PledgeMusic Is ‘Unlikely’ to Pay Nearly $10 Million Owed to Artists, Bank-Appointed Administrator Says

  • Save

PledgeMusic’s bank-appointed receiver says it’s ‘unlikely’ that artists will see any of the money they’re owed.

We predicted this outcome back in July when PledgeMusic filed its wind up petition. Instead of heading into administration (the British equivalent of bankruptcy), PledgeMusic executives just closed up shop.

The Royal Courts of Justice granted the wind-up order. That sent the company into compulsory liquidation ⁠— with a court-appointed liquidator for the company’s assets.  Members of the indie sector have asked the government to investigate the issue.  But that seems as unlikely as artists getting a payout from the whole debacle.

Variety obtained a copy of a report from the bank-appointed receiver that is dated October 21st.

“I do not anticipate that I will need to contact you again because there is unlikely to be a payment to creditors in this case,” the receiver stated.  “If that changes, I will contact you.”

Many artists who are owed money were advised to hire an insolvency lawyer in the UK.  Benji Rogers returned to the company briefly this year to try and salvage it.  The report paints a clearer picture of the efforts undertaken by Rogers.

A pivot plan was put into place to try and find a buyer for the company, but the idea was ultimately unsuccessful.

The letter also reveals that recent members of the PledgeMusic board were interviewed. They attribute the company’s insolvency to “the commission charged being insufficient to meet its expenditure.”

Essentially, the executives say PledgeMusic wasn’t taking in enough from fans to cover what it promised to deliver. That seems to echo reports that artists were being paid with funds from others’ campaigns, much like a pyramid scheme.

The obtained letter also says, “inquiries into the company’s affairs and reasons for its failure are continuing.” The book seems pretty much closed on this one.  PledgeMusic failed as a platform and ran off with around $9.5 million in artists’ money.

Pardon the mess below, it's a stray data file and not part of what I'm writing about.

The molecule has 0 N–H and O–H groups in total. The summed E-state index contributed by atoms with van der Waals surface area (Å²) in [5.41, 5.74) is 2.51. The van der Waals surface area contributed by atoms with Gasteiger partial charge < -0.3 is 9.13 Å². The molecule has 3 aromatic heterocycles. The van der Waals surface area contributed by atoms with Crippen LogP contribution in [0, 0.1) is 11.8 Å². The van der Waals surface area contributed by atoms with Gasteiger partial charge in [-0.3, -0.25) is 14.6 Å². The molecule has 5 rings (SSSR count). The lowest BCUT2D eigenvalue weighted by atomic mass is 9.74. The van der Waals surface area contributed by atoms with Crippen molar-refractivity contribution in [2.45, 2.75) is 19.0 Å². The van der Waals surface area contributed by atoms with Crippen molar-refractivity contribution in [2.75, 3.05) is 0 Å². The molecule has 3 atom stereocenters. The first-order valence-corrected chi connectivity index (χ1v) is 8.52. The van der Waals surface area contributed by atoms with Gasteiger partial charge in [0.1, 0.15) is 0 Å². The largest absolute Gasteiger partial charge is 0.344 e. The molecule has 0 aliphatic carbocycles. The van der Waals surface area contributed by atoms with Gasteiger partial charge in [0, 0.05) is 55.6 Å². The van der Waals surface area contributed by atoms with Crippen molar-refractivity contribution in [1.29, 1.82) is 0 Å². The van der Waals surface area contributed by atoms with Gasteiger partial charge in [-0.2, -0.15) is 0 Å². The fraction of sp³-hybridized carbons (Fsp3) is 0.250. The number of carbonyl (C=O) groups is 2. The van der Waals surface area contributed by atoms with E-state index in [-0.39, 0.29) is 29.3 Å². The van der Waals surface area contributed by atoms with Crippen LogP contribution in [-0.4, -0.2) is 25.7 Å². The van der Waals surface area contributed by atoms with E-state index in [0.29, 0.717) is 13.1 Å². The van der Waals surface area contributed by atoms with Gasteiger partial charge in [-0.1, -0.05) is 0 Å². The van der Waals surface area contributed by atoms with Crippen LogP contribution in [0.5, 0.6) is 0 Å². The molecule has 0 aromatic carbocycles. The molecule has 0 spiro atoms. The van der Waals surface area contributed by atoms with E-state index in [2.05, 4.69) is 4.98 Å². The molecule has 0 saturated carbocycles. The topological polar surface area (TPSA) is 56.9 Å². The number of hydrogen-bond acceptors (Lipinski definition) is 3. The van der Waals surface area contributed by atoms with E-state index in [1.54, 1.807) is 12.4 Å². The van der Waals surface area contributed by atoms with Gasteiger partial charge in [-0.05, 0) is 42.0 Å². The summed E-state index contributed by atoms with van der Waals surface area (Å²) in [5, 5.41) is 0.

3 Responses

  1. Thunder

    Nothing compared to what the streaming services are doing

    • Jobi

      That Is a FACT . ! I Liked Pledge Music, I Got Some Great Autographs, But I Never Received My Last ONES I Paid For !

  2. Roger

    Ten years ago, when I gained the support of many people in the Beatles camp and from the AFM, the largest union for musicians in the world in order to build a new platform where the music fans paid the artist directly and with NO MIDDLE MEN, the artists showed little interest. And now we have the same old story (big surprise!) where everybody gets paid except the ones doing all the work (the musicians) – when will the artists and songwriters come together and build their own platform thus keeping the majority of the monies (instead of 6% or less or NOTHING in the case of Pledge music!). Building a new platform costs money but we are long overdue for the people who create the music to take charge of the music business where they, the musicians control the money and actually get paid and where the fans know that the majority of the money is going to the artist and not to some TECH company. Roger Scott Craig (now retired from the music biz)